In this trial after feeding osmolality rises and steady declines. There were significant difference (P < 0.05) between mean osmolality level and their interaction with time after feeding. The rise in osmolality value may be due to the solutes of the diets consumed. Hypotonicity of rumen fluid may limit intake of silage diets. However, rumen, osmolality (316.5-3825 mosm/kg) did not appear to be a factor affecting daily consumption of diets in this present study as osmolality never reached the critical limit of 400 mosmol/kg suggested by Bargen (1972).

With a feeding regime in which a restricted amount of feed was offered at fixed intervals throughout a day, the rate of fermentation in the rumen as assessed by the VFA, NH3-N concentration, pH and osmolality levels were not constant but minimal immediately before feeding and reached a peak shortly after feeding. Knowledge of pH and osmolality may benefit the animal through improvement in acid base status. On processing method, from the trial it can be suggested that drying process considerably reduced the cyanide content of the cassava peel meal which is apparently not toxic when incorporated into the diets of growing cattle.


Table 3:

Effect of feeding different amounts of cassava peel on rumen VFA, NH3-N, pH and Osmolality on bovine

Within column mean±sd with different superscripts are significantly different at (P < 0.05)

Given the above therefore, the result indicates that total replacement of concentrate diet with sun-dried cassava peels for growing cattle appears exceptionally attractive given continuing technical advances in cultural and processing sector. Although the bovine can tolerate up to 40 percent level of inclusion of cassava peels in their diet, 20 percent or slightly above 30 percent is recommended since it gave better ammonia nitrogen accumulation in the rumen after ingestion.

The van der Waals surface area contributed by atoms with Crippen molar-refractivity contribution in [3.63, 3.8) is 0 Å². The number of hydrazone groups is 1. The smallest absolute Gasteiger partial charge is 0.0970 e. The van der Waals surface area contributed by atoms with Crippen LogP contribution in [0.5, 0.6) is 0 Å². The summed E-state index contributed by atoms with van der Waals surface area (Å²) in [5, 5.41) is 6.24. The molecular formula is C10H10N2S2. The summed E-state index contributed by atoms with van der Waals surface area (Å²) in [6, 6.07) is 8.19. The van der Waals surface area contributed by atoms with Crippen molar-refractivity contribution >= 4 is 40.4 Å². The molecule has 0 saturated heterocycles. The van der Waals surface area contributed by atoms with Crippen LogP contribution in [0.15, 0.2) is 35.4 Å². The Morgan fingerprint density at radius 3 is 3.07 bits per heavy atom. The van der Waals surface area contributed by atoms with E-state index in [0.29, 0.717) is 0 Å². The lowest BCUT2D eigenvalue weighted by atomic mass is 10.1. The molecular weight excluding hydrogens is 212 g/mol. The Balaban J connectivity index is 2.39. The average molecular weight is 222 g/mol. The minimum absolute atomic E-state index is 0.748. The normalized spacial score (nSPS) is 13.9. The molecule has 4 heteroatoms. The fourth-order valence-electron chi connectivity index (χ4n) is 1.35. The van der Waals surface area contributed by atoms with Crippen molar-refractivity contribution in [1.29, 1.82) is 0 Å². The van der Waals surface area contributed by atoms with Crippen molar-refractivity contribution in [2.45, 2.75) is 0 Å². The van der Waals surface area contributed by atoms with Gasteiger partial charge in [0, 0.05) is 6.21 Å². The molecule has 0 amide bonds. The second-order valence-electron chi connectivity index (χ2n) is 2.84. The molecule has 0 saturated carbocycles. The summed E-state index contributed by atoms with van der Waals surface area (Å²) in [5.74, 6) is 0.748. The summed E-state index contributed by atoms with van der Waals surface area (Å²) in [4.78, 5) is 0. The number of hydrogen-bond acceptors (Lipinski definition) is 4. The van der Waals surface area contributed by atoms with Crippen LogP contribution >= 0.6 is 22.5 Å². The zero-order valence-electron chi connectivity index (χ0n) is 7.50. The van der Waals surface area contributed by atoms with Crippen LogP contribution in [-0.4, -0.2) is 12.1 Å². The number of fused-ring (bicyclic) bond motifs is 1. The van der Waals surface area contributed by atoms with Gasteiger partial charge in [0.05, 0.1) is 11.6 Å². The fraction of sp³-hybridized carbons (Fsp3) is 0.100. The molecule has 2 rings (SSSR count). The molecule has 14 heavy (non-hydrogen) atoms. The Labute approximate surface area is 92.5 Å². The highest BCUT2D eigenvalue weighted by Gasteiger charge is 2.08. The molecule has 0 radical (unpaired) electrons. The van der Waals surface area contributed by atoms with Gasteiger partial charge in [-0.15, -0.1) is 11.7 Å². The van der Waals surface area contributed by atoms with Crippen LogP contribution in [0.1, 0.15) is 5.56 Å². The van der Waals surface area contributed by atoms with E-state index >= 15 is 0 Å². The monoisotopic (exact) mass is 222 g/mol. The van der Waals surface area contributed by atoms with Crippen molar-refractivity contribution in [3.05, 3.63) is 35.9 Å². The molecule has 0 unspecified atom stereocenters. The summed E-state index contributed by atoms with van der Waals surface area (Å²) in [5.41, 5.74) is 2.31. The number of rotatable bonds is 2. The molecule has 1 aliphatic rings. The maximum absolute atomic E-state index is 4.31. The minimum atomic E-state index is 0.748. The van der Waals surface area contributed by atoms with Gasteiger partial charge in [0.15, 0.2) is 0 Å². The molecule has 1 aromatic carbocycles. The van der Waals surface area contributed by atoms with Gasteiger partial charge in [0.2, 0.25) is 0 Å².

REFERENCES
1:  Abou-Akkada, A.R. and E. Shazly, 1963. Livestock and Buda Natural Resources and Development in Arid Land Case Studies from Sudan. The United Nation University, Tokyo, Japan.

2:  Bargen, W.G., 1972. Rumen osmolality as a factor in feed intake control of Sheep. J. Anim. Sci., 34: 1054-1060.
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3:  Blackburn, T.H. and P.N. Hobson, 1960. Proteolysis in the sheep rumen hywhole and fractionate rumen content. J. Gen. Microbiol., 22: 272-283.

4:  Chalmer, M.I. and R.C.N. Synge, 1954. The digestion protein and nitrogenous compounds in run-in arts. Adv. Protein Chem., 8: 93-120.

5:  Devendra, C., 1977. Cassava as Feed Source for Ruminants. In: Cassava as Animal Feed, Nestle, B. and M. Graham (Eds.). IDRC, Canada, pp: 107-119.

6:  Kromann, N., 1976. Epidemological studies in the upernavic district, Greenland: Incidence of some chronic diseases, 1950-1974. Acta Med. Scand., 208: 401-406.

7:  Novozansky, I.R., J. van Eck, C.V. Choumenburg and I. Waling, 1974. Total nitrogen determination in plant materials by means of indophenol-blue method. J. Agric. Sci., 22: 3-10.

8:  Obioha, F.C., 1977. Forms and quality of root crops products in livestock feeds. Proceedings of the 1st National Seminar in Root Tuber Crops Umudike, Mar. 21-25, Nigeria, pp: 25-30.

9:  Obioha, F.C. and P.C.N. Anikwe, 1982. Utilization of ensiled and sun dried cassava peels by growing swine. Nutr. Report Int., 26: 1961-1972.

10:  Oyenuga, V.A., 1962. Concentration of animal production in the diet of Nigerian. Agric. Soc. Nig. Proc., 3: 1952-1964.

11:  Seerely, R.W., 1972. Utilization of Cassava as Livestock Feed a Literature Review and Research Recommendation on Cassava Manihot. University of Georgia, Atlanta, Georgia, USA.